By Michael Wilbon
Sunday, February 1, 2009
TAMPA In the days immediately after the conference championship games, I had the Pittsburgh Steelers winning Super Bowl XLIII. My rule of thumb, particularly in football, is that whenever there's a superior defensive team, pick it. For proof, you need to look no further back than the start of this decade. In 2001 the Baltimore Ravens, the team with the superior defense, beat the New York Giants. Two years later Tampa Bay, the team with superior defense, beat the potent Oakland Raiders.
And historically, postseason results tilt toward superior defensive teams such as the Steel Curtain, Doomsday, the '85 Bears and Lawrence Taylor's Giants. Everything I learned from smart football people says, "Take the Steelers, say, 21-20." This Steelers team doesn't have legendary players like Joe Greene, Jack Lambert and Mel Blount, but this Steelers team did finish the regular season ranked No. 1 in pass defense and total defense and No. 2 in rush defense.
All that said and considered, the closer we get to the Big Game, the more I've become convinced that the Arizona Cardinals have exactly what it takes to beat a great defense. They've got the quarterback in Kurt Warner, a pair of "No. 1 receivers" in Larry Fitzgerald and Anquan Boldin, a third receiver who'd be No. 1 for some teams in Steve Breaston. And on top of all that, the Cardinals have a coach (Ken Whisenhunt when he coordinated the Steelers' offense in the Super Bowl three years ago) who has a track record for spreading the field and exhausting his playbook. Whisenhunt not only knows he has to be bold to beat the Steelers' defense, indications are he's committed to it.
So Tuesday I was leaning toward picking the Steelers. By Wednesday I'd decided to take the Cardinals. Thursday I was back with defense. Friday, after talking to a couple of defensive Hall of Famers who are slavishly devoted to the "defense wins championships" philosophy, I was ready to go with the Cardinals because even they believe Warner, Fitzgerald and Boldin have what it takes to become the exception.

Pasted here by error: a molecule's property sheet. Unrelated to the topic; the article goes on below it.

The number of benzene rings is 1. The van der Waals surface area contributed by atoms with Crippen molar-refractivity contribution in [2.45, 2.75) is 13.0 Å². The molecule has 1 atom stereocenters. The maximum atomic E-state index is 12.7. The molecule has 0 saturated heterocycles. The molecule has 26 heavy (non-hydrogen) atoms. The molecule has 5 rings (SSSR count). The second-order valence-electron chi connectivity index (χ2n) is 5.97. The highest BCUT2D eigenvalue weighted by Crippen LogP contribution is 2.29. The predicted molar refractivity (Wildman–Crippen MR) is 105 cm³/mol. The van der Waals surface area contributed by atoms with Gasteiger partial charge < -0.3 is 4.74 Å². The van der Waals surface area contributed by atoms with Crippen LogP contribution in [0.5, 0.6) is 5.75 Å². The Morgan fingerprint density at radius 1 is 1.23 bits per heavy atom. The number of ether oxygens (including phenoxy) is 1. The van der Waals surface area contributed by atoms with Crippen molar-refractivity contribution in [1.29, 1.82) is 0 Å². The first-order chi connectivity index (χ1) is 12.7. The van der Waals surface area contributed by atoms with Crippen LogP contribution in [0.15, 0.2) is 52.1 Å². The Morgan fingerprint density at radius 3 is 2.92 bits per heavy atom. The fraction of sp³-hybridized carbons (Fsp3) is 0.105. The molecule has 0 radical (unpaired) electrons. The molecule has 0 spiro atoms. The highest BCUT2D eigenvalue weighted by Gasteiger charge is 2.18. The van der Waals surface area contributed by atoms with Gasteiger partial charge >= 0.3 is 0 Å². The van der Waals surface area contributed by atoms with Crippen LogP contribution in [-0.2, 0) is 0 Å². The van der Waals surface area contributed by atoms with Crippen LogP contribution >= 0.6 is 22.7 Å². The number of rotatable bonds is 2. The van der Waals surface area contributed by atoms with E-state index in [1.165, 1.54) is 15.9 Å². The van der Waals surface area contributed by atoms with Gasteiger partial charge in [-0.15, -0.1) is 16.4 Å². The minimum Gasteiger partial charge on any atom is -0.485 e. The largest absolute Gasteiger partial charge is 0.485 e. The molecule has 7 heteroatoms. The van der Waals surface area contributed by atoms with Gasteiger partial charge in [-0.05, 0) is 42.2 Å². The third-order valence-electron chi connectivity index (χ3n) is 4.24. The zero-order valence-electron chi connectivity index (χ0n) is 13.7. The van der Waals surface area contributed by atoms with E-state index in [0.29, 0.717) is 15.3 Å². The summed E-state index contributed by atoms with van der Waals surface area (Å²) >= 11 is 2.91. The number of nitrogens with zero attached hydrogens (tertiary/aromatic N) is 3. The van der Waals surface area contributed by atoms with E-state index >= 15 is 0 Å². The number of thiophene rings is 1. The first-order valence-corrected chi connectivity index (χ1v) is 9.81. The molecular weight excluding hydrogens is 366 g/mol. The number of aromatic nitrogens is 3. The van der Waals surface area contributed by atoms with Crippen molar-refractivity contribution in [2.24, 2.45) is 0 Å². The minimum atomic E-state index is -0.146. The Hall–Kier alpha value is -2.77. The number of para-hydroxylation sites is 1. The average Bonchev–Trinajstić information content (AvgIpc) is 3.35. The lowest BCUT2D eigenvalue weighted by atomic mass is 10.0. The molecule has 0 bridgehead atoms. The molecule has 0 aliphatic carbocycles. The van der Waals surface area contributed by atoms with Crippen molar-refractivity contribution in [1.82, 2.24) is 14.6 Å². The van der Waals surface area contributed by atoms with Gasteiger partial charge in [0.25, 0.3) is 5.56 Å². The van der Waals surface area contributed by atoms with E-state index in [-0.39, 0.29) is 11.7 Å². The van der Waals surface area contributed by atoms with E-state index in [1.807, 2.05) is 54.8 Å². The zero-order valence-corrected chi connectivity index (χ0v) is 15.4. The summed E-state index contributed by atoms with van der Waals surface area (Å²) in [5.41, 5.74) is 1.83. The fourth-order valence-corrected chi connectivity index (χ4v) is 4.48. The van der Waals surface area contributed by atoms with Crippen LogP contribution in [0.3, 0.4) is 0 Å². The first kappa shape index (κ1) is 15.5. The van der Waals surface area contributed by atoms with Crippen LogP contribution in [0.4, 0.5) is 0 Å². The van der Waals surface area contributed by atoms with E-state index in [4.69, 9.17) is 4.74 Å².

In other words, I have no idea. I know, I know, I know . . . columnists are supposed to be definitive. Pick a side and defend it.
I'd love to. I always do in this space the morning of the Super Bowl, and I'll have to pick again now, but I have zero confidence in boldly taking either side. My gut says the Cardinals, 31-20. Everything I've learned about pro football in 23 years of covering the sport says, "Don't overthink this. Take the defense."
Even the players involved believe the game will come down to whether the Steelers' defense can stop Warner, Fitzgerald, Boldin and Breaston. The Steelers' defenders certainly think that subplot will largely determine the game.
Safety Ryan Clark said it's not unlike the regular season, when Pittsburgh would play high-powered offenses. "We'd get the same questions," he said. " 'How are you going to stop their number one receivers? How are you going to stop their number one receivers? How are you going to contain them?' Those are valid questions because other people don't stop these teams. If you look at what the Cardinals have done in the playoffs, and the run they've been on, scoring 30 points [at least] in every game against good football teams . . . what they're doing is spectacular. It's going to be a big challenge for us. [But] we've had those all year and we step up every time, and we play football."
The one difference between what most observers believe and what the Steelers believe is that Warner, not Fitzgerald, is Pittsburgh's No. 1 enemy. Even Steelers wide receiver Hines Ward said: "It's not just Larry. The key guy in this game is Kurt Warner versus our defense."
And as linebacker LaMarr Woodley said, "Kurt's a guy that's seen it all and done it all. He's one of those guys that when he's back there he can definitely break down your defense. . . . I think the key to us stopping Kurt Warner is applying pressure to him. Doing what we've been doing all year long."
So, if I'm forced, I'll stay with the Steelers, 21-20, on the strength of a sack-strip-fumble recovery in the final 90 seconds of the game.